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A new era of housing questions for Arlington one year after passing Missing Middle

Supporters and opponents of the county’s Missing Middle Housing proposal brought dueling signs to the Arlington County Board meeting on Saturday, March 18, 2023 (staff photo)

A year after the passage of Arlington’s “Missing Middle” ordinance last March, the jury is out on the long-term implications of the zoning change.

Challenges include a substantial slowdown in Missing Middle applications and continued opposition from some residents.

Gone are the days when a wave of construction applications swept through the county in the wake of the Arlington County Board’s approval of Missing Middle on March 22, 2023.

Instead, development applications involving the Expanded Housing Option have slowed to a relative crawl. The county has approved just three Missing Middle applications since the start of this year, according to its EHO Tracker page.

A pending lawsuit may be at the root of the slowdown, housing experts say, adding too much risk for builders that might have otherwise considered EHO projects.

Additionally, Jane Green, co-founder of YIMBYs of Northern Virginia, argued that remaining zoning restrictions could be playing a role.

But in a Board work session last Thursday, Chair Libby Garvey said the county should be prioritizing solutions to some of the potential negative impacts of more dense housing development.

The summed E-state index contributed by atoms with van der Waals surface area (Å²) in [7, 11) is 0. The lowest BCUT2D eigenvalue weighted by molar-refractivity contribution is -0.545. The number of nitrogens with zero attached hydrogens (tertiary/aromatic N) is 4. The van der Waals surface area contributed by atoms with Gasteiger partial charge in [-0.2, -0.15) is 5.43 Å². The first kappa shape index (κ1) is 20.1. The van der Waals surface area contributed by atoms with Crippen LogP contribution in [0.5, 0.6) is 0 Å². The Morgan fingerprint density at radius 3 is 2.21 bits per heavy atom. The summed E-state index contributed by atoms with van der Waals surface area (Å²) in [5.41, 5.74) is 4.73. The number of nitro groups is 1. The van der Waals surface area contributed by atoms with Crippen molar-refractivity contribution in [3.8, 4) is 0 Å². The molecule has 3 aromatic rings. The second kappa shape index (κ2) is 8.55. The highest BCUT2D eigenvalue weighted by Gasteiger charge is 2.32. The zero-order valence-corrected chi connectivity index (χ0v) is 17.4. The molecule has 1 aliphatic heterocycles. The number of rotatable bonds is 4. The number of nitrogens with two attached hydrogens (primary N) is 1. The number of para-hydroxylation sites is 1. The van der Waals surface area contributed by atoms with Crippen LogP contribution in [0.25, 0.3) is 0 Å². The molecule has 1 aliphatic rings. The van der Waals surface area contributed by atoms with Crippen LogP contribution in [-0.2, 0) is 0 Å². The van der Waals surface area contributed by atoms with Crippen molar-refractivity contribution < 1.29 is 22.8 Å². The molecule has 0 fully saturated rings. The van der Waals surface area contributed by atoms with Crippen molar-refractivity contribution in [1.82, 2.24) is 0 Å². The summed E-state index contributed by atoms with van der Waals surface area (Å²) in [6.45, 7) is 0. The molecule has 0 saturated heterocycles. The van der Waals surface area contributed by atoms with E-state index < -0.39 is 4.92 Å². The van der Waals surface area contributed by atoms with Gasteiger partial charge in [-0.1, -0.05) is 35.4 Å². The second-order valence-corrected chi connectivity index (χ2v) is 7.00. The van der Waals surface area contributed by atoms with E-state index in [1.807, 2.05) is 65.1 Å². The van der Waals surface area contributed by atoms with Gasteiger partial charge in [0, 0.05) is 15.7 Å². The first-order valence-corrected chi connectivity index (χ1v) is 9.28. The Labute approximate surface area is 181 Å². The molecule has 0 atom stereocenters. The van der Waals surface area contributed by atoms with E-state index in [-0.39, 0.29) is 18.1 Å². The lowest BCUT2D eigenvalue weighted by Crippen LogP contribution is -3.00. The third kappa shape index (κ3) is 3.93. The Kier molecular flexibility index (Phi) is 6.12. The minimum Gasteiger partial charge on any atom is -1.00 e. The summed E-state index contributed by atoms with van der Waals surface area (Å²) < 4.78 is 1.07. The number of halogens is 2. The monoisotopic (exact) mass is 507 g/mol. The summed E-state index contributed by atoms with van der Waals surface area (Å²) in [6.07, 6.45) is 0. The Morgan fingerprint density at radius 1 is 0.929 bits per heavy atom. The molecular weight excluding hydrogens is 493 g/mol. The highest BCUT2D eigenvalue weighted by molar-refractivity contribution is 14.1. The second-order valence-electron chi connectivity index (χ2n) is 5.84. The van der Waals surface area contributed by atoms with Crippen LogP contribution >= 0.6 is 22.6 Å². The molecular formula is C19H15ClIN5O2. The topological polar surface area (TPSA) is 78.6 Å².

Long overdue, in Garvey’s view, is a reexamination of the county’s lot coverage policies, which determine what portion of a property can be taken up by housing.

The county has teased a revamp of lot coverage for years as some residents have bemoaned the loss of tree cover to development. Garvey said it is time to follow through.

“I think we absolutely have to do it,” the chair said. “I think some of the upset from our community has somewhat been from that.”

Declining Missing Middle applications

After Missing Middle went into effect last July, in a single month the county received 22 EHO applications — that is, applications to develop smaller multifamily structures in neighborhoods that were previously only single-family detached homes.

Advocates hailed Missing Middle as a historic step toward housing inclusivity, while opponents mourned expected impacts on neighborhoods and the loss of the “Arlington Way” of lengthy, deferential public engagement processes. So far, the change has brought 111 planned units that would house 83 additional households.

At the moment, however, the future of EHO development is murky.

While the county received a handful of EHO applications every month for the last several months of 2023, since the start of this year, applications have been “obviously scraping the bottom,” said Salim Furth, a senior research fellow at the Mercatus Center at George Mason University.

The county received only two Missing Middle applications in January, zero in February and one so far in March.

Missing Middle applications by month (courtesy of Salim Furth)

One possible reason for the trend, Furth said, could be a lawsuit claiming that the County Board illegally approved Missing Middle. This, coupled with ongoing high mortgage rates and market uncertainty, could be deterring additional development.

“Initial decisions in October and early January hung a lot of uncertainty over the heads of applicants,” Furth said, referring to court decisions allowing the lawsuit to move forward. “I certainly wouldn’t buy property in Arlington right now, paying a high interest rate to hold it, in hopes that my investment wouldn’t be destroyed next summer by an unfavorable decision or a multiyear delay.”